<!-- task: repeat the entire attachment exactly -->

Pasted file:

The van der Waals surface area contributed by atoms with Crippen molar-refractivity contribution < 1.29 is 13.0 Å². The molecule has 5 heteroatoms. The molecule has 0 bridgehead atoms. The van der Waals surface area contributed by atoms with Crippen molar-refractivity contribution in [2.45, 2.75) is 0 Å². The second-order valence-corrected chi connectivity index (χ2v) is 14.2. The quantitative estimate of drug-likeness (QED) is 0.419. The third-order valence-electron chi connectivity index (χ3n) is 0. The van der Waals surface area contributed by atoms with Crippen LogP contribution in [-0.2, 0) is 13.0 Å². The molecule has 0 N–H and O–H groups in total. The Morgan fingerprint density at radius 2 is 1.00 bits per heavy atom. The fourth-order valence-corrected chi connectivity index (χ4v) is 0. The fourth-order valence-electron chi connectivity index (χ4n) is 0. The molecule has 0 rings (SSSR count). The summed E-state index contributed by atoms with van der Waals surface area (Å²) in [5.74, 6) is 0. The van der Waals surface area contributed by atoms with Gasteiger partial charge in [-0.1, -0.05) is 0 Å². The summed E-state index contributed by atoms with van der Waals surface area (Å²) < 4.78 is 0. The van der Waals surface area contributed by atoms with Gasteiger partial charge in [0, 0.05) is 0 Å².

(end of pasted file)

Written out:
The van der Waals surface area contributed by atoms with Crippen molar-refractivity contribution < 1.29 is 13.0 Å². The molecule has 5 heteroatoms. The molecule has 0 bridgehead atoms. The van der Waals surface area contributed by atoms with Crippen molar-refractivity contribution in [2.45, 2.75) is 0 Å². The second-order valence-corrected chi connectivity index (χ2v) is 14.2. The quantitative estimate of drug-likeness (QED) is 0.419. The third-order valence-electron chi connectivity index (χ3n) is 0. The van der Waals surface area contributed by atoms with Crippen LogP contribution in [-0.2, 0) is 13.0 Å². The molecule has 0 N–H and O–H groups in total. The Morgan fingerprint density at radius 2 is 1.00 bits per heavy atom. The fourth-order valence-corrected chi connectivity index (χ4v) is 0. The fourth-order valence-electron chi connectivity index (χ4n) is 0. The molecule has 0 rings (SSSR count). The summed E-state index contributed by atoms with van der Waals surface area (Å²) in [5.74, 6) is 0. The van der Waals surface area contributed by atoms with Gasteiger partial charge in [-0.1, -0.05) is 0 Å². The summed E-state index contributed by atoms with van der Waals surface area (Å²) < 4.78 is 0. The van der Waals surface area contributed by atoms with Gasteiger partial charge in [0, 0.05) is 0 Å².